I enjoyed that time, as a digital nomad I would meet and interview prominent Linux people from Ari Lemmke (who gave Linux its name) to Phil Zimmermann (inventor of PGP) and Mark Shuttleworth to Linus and his wonderful Finnish parents. I was allowed to host and discuss with high-ranking politicians from the European and the German parliaments and started focusing on net politics and the human factor in IT.

Mark Shuttleworth & Markus Feilner

 

Ari Lemmke & Markus Feilner

 

Phil Zimmermann & Markus Feilner

Again some years later, I accepted the next big adventure: I hired at a software vendor, as a manager. What I found there, at SUSE, was a team of 5 extremely skilled and experienced documentation experts, some writers had more than 20 years on their backs. My mission was clear: Grow the team and increase its visibility – “Do good things and talk about it!”

Going green

Despite its more than 25 years, SUSE felt like a mature start-up, and as a boss and “personal firewall” (as the team would call me), I was allowed to nearly triple the team size, 40% of which are female writers (and technology experts!!) today. I learnt what it means to “lead a world-wide remote team”, including budget and staff responsibility.

Going Green

This awesome team is managing more than 25000 pages of documentation, for currently 14+ products and an ever-growing number of cool technologies. This is only possible in close cooperation and continuous communication with more than 50 managers from other realms of the company, a rapidly growing number of highly capable developers, and experienced colleagues from the partner and alliances teams. One of our principal objectives is making everybody aware of and living the proposition “Docs it or it didn’t happen”.

It’s easy to imagine how skills learnt from dealing and negotiating with politicians have proven to be very helpful. However, I could not have done any of that without the help of a great deputy (Frank Sundermeyer) and a wonderful team. Today my job is far away from technology and tools or proof-reading documentation. My daily work is somewhere between herding cats and managing the lack of writers. Oh, if you happen to know a skilled expert in Linux, Open Source, Cloud or Containers and enterprise documentation, let us know! There is always a need.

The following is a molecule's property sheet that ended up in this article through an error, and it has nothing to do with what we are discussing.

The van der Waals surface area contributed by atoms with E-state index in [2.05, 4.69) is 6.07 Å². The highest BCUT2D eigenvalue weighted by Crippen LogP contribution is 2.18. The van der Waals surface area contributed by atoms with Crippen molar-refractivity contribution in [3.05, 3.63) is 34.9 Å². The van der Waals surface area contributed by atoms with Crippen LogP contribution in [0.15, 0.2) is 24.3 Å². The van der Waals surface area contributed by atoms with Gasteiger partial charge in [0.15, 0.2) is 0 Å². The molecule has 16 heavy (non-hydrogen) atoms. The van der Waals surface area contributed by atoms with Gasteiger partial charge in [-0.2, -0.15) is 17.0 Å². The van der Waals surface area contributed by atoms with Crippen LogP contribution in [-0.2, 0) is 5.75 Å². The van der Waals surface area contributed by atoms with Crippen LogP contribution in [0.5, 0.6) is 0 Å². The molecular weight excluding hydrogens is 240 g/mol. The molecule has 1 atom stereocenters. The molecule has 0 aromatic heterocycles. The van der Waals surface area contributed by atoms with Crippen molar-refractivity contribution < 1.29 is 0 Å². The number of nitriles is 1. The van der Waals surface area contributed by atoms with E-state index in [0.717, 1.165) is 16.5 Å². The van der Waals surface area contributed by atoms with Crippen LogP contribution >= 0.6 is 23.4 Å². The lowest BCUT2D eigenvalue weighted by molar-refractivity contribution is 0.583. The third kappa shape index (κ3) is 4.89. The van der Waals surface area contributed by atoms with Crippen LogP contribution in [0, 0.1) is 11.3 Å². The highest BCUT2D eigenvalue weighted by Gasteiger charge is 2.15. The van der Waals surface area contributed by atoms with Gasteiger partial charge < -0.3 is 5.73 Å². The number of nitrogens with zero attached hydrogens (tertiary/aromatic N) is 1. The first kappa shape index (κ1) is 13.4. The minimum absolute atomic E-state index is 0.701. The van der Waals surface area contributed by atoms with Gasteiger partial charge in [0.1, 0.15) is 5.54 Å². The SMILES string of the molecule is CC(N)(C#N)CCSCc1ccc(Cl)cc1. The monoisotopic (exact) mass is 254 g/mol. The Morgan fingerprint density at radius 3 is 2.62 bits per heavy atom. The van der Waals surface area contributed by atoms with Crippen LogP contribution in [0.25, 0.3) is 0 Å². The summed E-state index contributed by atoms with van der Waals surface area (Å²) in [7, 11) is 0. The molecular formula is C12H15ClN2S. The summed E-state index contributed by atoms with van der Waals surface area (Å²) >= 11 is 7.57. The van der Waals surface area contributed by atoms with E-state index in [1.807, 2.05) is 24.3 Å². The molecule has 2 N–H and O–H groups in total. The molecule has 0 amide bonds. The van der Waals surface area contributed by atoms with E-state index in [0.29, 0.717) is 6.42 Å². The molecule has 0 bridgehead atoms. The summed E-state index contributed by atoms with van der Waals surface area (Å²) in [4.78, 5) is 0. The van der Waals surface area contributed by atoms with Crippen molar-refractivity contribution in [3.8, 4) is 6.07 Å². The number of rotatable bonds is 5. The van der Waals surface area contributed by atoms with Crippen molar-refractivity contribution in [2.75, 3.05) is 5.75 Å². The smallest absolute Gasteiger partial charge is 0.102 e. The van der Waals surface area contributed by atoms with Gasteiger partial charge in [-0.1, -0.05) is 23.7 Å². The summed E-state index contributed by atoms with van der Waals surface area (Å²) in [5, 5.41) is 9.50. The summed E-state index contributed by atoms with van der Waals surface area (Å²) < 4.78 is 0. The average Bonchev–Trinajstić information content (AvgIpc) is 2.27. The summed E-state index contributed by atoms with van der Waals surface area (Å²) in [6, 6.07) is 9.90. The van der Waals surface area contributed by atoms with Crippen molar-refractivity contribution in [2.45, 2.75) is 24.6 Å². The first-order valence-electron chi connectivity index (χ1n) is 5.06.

P.S.

I did not forget to tell you about why I am a priest, a diplomat, a chimera and owner of lunar property or how I ended up in the Maghrebian air force, but that are completely different stories, only partly true, and maybe only due to the fact that creative writing classes are probably the most helpful preparation for a manager’s job in IT, especially in OSS.

Diplomat of Conch Republic

And then, one day, you return from a vacation and suddenly you’ll find yourself working for the largest self-owned Linux company :-).


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Comments

  • Dylan says:

    Like this blog series a lot, somehow it makes reading the documentation more fun, remembering that some people really did have to write it and edit it for days on end.

    Thanks documentation people! And yes i actually like reading your work!

  • chabowski chabowski says:

    Thank you Dylan, for your comment. We are really happy to get positive feedback for our work – because quite often there is still kind of a “misconception” about the importance and the work of documentation and the technical writers behind it. Appreciate your thoughts!